Sometimes I wonder if I enjoy training for a marathon more than actually running it.  I have only run four marathons, which makes me practically a novice.  I definitely have a renewed respect for the marathon.  I know that I have a lot to learn.

I do know that 4:15 is a decent marathon time.  I know that crossing the finish line of any marathon is an accomplishment.  It is easy to say those things a week later. But I am not in any rush to feel that disappointment again.  I know that when I do finally run that dream race, it will feel that much more satisfying.
Thank you all for the support and encouragement.  Thanks to all of you who read this novel of a race report.  I know it was a long rambling mess. 

Happy Running….
*Aron wrote this in her post about her unsuccessful BQ attempt:

i do know this… no matter how much i hated the marathon today and wanted to quit, i know i will be back and i know i have that BQ in me. …, “i am just waiting for the perfect race to let my secret out” and i know when it does happen it will be that much better.
**My family and Stacey’s family went out on a boat after the race and had a fabulous time.  It was exactly what I needed to prevent me from wallowing in self pity.  How can you pout about a race when you are on the ocean watching dolphins frolic.  Seriously.  The beer and company didn’t hurt either.  ;-)
***I will write about some specific race issues in a separate post.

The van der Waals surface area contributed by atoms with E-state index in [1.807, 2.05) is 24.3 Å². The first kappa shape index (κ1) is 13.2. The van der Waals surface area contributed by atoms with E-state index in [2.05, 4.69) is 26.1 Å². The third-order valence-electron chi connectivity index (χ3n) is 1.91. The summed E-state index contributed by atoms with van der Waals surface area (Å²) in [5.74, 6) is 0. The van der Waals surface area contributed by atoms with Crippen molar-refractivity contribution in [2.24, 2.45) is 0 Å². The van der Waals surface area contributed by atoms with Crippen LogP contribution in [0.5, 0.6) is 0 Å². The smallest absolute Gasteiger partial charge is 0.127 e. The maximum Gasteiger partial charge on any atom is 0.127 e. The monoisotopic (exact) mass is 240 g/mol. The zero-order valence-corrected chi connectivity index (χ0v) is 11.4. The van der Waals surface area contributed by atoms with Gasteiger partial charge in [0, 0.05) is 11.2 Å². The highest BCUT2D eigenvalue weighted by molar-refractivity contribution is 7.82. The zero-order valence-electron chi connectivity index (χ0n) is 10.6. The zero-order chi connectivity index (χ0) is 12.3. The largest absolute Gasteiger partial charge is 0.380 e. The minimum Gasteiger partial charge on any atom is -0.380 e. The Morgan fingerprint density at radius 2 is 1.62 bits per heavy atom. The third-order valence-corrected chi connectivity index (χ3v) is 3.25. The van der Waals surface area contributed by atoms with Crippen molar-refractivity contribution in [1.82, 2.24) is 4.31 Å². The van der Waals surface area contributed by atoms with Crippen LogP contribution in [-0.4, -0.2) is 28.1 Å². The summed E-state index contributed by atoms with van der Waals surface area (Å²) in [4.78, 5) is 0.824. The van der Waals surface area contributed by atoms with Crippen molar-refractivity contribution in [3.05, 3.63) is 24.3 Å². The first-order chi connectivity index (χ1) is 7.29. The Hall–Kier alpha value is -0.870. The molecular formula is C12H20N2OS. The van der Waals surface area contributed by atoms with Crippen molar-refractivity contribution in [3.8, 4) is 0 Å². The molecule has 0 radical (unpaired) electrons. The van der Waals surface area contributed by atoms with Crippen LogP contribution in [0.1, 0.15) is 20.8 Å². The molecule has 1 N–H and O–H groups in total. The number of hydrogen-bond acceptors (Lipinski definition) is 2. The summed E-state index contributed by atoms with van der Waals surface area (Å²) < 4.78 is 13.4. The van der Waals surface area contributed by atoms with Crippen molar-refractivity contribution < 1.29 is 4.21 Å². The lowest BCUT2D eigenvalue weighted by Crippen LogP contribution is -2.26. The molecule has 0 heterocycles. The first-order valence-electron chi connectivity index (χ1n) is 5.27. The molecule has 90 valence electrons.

****I have a new perspective brought on by an outpouring of support from my friends and family.  I will write about that in another post.

Tuesday, October 19, 2010

Not my day…

The Long Beach Marathon was not a good race for me.  I had such high expectations for this race so the fall was much farther; I hit harder.  I have shed my tears and am now ready to move forward.  I am starting on my race report and post mortem.  I wanted to update here for any readers who don’t follow me on Twitter or Facebook.  I’m still not sure exactly what happened…. more in the race report.

results: 4:15:32
place: 1248/3527
women: 364/1369
F 40-44: 63/210

Saturday, October 16, 2010

Long Beach Expo--check!

I went to the expo yesterday to get my bib, shirt and goodies.  I didn’t feel particularly nervous until I was driving through Long Beach near the course (and at one point across the course).  As I recognized the area from two of my long training runs*, I felt my heart rate increase and that familiar feel of adrenaline rushing through me.  I feel it right now as I think about how at this time tomorrow, I will be halfway done with my fourth marathon.